Ever since winning over even NYC’s staunchest pizza traditionalists with his purple potato-topped pies at PeteZaaz, Pete Entner’s career trajectory has been on a steady rise. In fact, the former Brooklyn mag “30 under 30” ended up expanding his reach with O.T.C (a characteristically eccentric deep dish spot) in Houston, in addition to deepening his Brooklyn roots with Boomwich, a purveyor of crispy avocado, Dr. Pepper-roasted pork butt, and Cheezit-dusted sandwiches.
But this past September, a hand-mangling incident during a lucrative hotel catering job may have irrevocably altered his career (although astoundingly, in true chef style, it didn’t prevent him from following through on the gig).
We talked with Entner about the events leading up to the accident, and—due to the loss of his dominant hand—his thoughts on what comes next.
What exactly happened on the night of the incident?
It was September 10th. I was preparing to cater an engagement party at a hotel (which I’m currently not at liberty to name) and their elevators happened to be dangerously faulty. Whereas most won’t close with bodies in the way, the elevator I was unloading suddenly slammed shut. I was able to get out just in time, with the exception of my hand, which was flattened between the two doors. I woke the entire hotel with my screaming. Everyone was surprised I didn’t pass out; it was like being hit by a car.
How did you eventually get your hand free?
Every time we were able to open the door just slightly, it slammed back again just as hard. The hotel’s safety key didn’t work, but I happened to have wine key in my pocket and my cousin was eventually able to find a screwdriver, so we were able to use them to at least wedge the doors a bit and release some of the pressure until the firemen arrived…15 minutes later.
I’m assuming you immediately headed to the hospital?
I arrived at Methodist around two in the morning. Half of my hand was literally as flat as a credit card. Thankfully, it returned to normal size about 12 hours later which was a relief, because I didn’t want to go through life looking like the guy from Scary Movie. But after determining that there was only superficial bruising, the doctor released me that night. He referred me to a specialist for follow-up 10-days later, but they wouldn’t take my insurance or workers comp, so I ended up going to my primary for a second opinion. She sent me to a great hand doctor who got me an MRI the next day, and discovered that Methodist had missed two fractures, not to mention a whole lot of nerve damage, which goes all the way up to my shoulder.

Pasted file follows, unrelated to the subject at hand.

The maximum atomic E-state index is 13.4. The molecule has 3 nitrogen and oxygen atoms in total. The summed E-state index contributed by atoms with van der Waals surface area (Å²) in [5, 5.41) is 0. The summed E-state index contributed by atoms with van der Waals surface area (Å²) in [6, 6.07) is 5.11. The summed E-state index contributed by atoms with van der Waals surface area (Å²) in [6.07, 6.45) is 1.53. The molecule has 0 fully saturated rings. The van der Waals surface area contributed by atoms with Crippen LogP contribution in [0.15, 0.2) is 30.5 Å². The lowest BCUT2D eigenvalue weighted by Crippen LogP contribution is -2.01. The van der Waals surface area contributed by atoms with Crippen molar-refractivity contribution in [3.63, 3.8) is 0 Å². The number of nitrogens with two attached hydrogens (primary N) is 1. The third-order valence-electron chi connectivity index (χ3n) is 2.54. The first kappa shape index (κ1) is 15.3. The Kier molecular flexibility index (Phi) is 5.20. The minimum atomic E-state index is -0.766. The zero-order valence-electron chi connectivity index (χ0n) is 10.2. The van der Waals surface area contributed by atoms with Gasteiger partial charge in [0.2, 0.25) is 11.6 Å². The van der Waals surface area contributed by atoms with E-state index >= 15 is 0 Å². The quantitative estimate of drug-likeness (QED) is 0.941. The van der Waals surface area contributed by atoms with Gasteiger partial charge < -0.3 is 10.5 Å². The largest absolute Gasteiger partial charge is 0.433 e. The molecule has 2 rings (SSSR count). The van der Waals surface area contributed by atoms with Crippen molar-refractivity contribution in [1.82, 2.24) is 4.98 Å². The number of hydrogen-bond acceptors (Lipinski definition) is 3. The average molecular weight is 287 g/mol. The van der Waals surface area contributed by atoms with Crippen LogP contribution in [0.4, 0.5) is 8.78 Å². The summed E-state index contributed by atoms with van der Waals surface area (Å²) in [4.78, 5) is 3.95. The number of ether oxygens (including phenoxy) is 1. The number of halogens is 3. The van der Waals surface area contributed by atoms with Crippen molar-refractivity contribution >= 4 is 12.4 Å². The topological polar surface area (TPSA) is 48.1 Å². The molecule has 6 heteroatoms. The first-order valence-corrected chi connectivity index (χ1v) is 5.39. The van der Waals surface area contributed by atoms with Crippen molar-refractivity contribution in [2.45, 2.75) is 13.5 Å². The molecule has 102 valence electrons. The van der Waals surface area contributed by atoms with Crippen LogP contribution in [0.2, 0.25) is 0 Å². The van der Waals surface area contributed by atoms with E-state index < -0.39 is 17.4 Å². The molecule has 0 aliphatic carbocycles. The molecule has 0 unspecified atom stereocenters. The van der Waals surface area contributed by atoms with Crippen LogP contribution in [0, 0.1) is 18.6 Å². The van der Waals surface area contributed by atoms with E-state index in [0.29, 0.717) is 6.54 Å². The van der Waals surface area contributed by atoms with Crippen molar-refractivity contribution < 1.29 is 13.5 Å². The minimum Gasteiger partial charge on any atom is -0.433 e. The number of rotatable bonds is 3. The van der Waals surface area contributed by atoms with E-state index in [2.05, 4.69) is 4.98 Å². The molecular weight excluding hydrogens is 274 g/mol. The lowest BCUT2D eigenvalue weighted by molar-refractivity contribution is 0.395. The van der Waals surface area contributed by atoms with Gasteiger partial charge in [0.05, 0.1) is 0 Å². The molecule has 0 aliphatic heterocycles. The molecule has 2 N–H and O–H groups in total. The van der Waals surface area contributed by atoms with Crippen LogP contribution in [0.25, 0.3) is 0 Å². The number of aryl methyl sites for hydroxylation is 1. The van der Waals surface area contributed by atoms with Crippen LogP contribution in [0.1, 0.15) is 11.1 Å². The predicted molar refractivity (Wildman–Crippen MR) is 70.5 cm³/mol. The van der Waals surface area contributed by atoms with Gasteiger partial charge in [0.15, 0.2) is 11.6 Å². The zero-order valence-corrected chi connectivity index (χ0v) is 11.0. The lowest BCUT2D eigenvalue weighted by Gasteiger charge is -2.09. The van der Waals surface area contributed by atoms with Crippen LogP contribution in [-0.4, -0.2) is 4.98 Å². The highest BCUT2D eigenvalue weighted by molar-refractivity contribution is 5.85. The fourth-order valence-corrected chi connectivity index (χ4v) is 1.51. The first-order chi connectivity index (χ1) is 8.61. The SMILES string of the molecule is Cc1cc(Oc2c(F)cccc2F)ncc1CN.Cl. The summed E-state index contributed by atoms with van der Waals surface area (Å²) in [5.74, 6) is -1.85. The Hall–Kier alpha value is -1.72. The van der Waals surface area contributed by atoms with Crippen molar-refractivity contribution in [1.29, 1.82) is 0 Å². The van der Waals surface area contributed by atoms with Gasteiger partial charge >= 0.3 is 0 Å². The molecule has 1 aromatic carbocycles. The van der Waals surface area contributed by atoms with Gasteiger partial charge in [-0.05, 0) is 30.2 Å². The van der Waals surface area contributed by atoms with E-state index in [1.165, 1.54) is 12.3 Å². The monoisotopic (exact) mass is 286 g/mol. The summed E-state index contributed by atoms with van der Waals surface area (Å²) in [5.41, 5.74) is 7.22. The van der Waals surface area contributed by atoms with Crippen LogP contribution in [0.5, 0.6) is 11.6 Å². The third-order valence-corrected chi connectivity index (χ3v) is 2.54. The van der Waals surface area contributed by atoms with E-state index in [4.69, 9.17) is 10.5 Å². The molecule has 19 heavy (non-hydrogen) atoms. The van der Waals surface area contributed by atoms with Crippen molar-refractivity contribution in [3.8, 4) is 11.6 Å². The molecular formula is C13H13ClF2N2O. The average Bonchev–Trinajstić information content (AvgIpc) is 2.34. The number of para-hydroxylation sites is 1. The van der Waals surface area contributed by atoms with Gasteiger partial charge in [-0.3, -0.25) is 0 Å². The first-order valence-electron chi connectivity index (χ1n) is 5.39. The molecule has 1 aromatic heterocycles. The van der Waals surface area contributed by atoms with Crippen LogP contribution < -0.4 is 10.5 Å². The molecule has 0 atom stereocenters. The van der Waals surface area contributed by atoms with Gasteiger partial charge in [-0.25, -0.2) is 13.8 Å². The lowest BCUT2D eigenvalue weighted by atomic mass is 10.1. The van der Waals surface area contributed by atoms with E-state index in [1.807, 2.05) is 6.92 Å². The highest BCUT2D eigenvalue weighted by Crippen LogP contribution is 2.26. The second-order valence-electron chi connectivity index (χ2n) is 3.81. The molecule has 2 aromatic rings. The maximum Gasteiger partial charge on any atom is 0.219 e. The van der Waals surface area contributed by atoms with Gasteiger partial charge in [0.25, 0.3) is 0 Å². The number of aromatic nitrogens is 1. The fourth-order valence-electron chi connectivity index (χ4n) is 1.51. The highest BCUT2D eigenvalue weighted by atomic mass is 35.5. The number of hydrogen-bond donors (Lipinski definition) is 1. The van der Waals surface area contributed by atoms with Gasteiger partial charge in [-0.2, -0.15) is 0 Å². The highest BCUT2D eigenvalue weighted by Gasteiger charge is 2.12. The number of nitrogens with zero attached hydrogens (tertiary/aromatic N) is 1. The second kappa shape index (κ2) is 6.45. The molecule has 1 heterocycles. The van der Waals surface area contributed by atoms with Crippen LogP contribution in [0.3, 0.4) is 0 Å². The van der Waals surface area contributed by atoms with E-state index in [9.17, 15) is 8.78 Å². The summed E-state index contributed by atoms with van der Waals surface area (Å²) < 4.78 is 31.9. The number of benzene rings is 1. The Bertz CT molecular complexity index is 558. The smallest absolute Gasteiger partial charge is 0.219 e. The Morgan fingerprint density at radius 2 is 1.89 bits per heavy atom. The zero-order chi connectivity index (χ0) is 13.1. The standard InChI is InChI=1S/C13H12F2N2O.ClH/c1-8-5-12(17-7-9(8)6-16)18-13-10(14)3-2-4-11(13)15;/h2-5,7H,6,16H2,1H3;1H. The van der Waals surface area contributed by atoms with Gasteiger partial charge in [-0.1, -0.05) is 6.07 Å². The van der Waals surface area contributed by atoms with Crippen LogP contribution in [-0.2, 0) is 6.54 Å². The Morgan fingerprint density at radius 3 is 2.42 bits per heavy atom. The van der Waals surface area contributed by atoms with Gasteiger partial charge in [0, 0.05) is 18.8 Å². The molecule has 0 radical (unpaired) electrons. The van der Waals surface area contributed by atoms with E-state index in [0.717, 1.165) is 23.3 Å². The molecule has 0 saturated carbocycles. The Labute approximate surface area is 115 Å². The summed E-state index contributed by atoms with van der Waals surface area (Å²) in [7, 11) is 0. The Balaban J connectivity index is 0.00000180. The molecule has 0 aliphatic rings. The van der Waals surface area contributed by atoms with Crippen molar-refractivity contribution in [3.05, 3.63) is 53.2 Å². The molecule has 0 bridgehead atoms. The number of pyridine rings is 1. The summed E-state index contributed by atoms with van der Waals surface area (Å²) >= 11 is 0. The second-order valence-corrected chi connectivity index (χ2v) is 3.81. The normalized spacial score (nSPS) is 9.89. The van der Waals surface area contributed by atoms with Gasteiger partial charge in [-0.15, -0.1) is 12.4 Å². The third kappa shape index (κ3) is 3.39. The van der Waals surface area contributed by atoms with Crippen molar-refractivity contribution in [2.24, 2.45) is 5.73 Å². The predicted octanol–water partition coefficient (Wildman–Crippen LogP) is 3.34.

So what’s the official diagnosis?
Originally, the doctor’s reports declared me 100% disabled, unable to work until further notice. When they realized I was a chef, it turned into “you can’t work at all.” I’m still waiting on additional results regarding the extent of my nerve damage. I’ve started physical therapy, but I can barely hold a pen, let alone a knife.
What does this mean for the future of your businesses, not to mention your career as a chef?
Cooking isn’t just my career, it’s my entire life. After leaving the emergency room in the middle of the night, I still ended up delegating that party…how could I not? It was the biggest party I had ever worked on myself, and I’d been preparing for over five months. I had to make sure it was perfect, no matter that I was down a hand and operating on zero sleep.
As for Boomwich, we were already in a time of transition…we closed down our Boerum Hill shop with the intention of moving locations. And I have a big project in the works that involves both Boomwich and PeteZaaz, situated in a very popular spot. So I’ll still be involved in the restaurant industry somehow. But I can’t even comprehend the idea of never being able to work in a kitchen again. Which is why I’ve begun practicing with my left hand!